Locals on ground to support New England fire fighting efforts

Firefighters from the Mid Lachlan Valley are flying out every five days to help fight the devastating New England bushfires.

Rural Fire Service staff and volunteers from Forbes, Parkes, Grenfell and Condobolin have put their hands up to travel to the bushfire-ravaged region over the past two weeks, as emergency conditions have continued.

Local teams have been engaged in frontline firefighting efforts to save homes, Mid Lachlan Valley Operations Officer Beth Slender said on her return to Forbes.

The word "unprecedented" has been used a lot in coverage of these fires, Ms Slender said, and it is the only word to describe the fires' progression in dry and windy but freezing conditions.

The Bees Nest fire near Armidale, where Mid Lachlan Valley teams have been, has alone burned out more than 93,000 hectares, destroying seven homes.

RFS NSW assessors have also confirmed crews' efforts across the regions have saved more than 612 homes.

Ms Slender was based in Glen Innes, working as a Response Team Coordinator looking after a western strike team - that's five heavy fire fighting tankers with 17 to 25 people.

At peak, the three people sharing Ms Slender's role were looking after the welfare of 17 strike teams.

The mountainous terrain they're heading into could hardly be more different to the grassland firefighting our western region volunteers, predominantly farmers and miners, are used to.

"We're sending two strike teams a week from region west, that includes volunteers and staff," she said.

From the Mid Lachlan Valley Fire Control Centre Cameron Bird is working on the Major Incident Coordination team out of the State Operations Centre in Sydney, Jock Corcoran took Beth's place at Armidale and Gus Nielsen is also on duty up north.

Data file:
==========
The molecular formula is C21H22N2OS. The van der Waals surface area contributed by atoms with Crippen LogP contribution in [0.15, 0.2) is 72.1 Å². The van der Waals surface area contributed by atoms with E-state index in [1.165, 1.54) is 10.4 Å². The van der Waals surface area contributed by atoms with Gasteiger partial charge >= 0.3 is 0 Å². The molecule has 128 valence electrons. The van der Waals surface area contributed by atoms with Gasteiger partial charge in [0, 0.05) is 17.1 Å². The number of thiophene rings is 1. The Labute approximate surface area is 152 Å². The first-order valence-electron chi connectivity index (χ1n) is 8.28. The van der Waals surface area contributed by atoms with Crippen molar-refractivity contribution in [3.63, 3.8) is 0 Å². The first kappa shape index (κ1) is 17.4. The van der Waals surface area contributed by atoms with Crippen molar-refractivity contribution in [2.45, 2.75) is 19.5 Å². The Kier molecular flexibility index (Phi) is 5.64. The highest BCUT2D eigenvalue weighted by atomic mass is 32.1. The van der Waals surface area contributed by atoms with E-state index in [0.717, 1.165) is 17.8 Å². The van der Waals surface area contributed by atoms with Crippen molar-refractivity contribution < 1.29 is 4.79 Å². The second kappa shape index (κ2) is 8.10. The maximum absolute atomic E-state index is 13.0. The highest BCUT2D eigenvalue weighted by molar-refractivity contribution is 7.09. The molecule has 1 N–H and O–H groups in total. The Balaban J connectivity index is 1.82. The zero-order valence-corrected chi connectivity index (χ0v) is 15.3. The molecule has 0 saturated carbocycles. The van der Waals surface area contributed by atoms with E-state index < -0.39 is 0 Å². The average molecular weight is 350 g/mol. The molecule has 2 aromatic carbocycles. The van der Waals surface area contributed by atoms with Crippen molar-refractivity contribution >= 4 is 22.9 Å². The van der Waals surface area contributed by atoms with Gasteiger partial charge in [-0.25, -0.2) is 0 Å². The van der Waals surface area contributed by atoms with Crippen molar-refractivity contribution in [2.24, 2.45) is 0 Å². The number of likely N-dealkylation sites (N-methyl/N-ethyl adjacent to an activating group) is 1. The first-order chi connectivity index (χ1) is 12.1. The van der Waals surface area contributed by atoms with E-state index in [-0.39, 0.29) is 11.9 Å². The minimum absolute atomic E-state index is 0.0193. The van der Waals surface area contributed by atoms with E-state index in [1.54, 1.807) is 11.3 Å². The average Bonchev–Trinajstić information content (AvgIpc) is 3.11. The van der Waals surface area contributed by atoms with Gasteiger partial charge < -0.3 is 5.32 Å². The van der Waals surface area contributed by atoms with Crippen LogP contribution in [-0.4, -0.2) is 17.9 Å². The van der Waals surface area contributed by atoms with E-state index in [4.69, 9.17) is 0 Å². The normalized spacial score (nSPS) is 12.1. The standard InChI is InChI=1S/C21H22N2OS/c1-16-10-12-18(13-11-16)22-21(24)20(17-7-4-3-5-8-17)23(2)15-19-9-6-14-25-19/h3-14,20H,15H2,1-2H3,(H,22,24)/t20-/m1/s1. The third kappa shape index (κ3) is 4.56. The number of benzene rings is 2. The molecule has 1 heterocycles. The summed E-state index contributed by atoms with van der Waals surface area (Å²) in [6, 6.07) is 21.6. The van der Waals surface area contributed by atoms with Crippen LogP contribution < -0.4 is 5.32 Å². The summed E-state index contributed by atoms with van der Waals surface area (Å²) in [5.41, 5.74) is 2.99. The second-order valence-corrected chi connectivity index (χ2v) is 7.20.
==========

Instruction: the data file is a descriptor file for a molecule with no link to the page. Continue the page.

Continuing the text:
The work is intense, with two days allowed for travelling each team spends three days on the ground.

"Typically when we have a Section 44 fire, you have a big day on day 1," Ms Slender said, explaining the initial efforts to save property and establish a base for firefighters usually happens then.

"We're still seeing day 1 conditions on day 8, day 10," Ms Dalton said.

The rapidly expanding fire ground has meant that not only are firefighters still frantically working to save property days into the fires, coordinators such as Ms Slender are working to find new places for them to sleep and eat

While conditions have eased somewhat, Mid Lachlan Valley expects to be sending personnel for another month.

The third western team has hit the ground and with the easing of weather conditions their efforts are seeing the fires contained.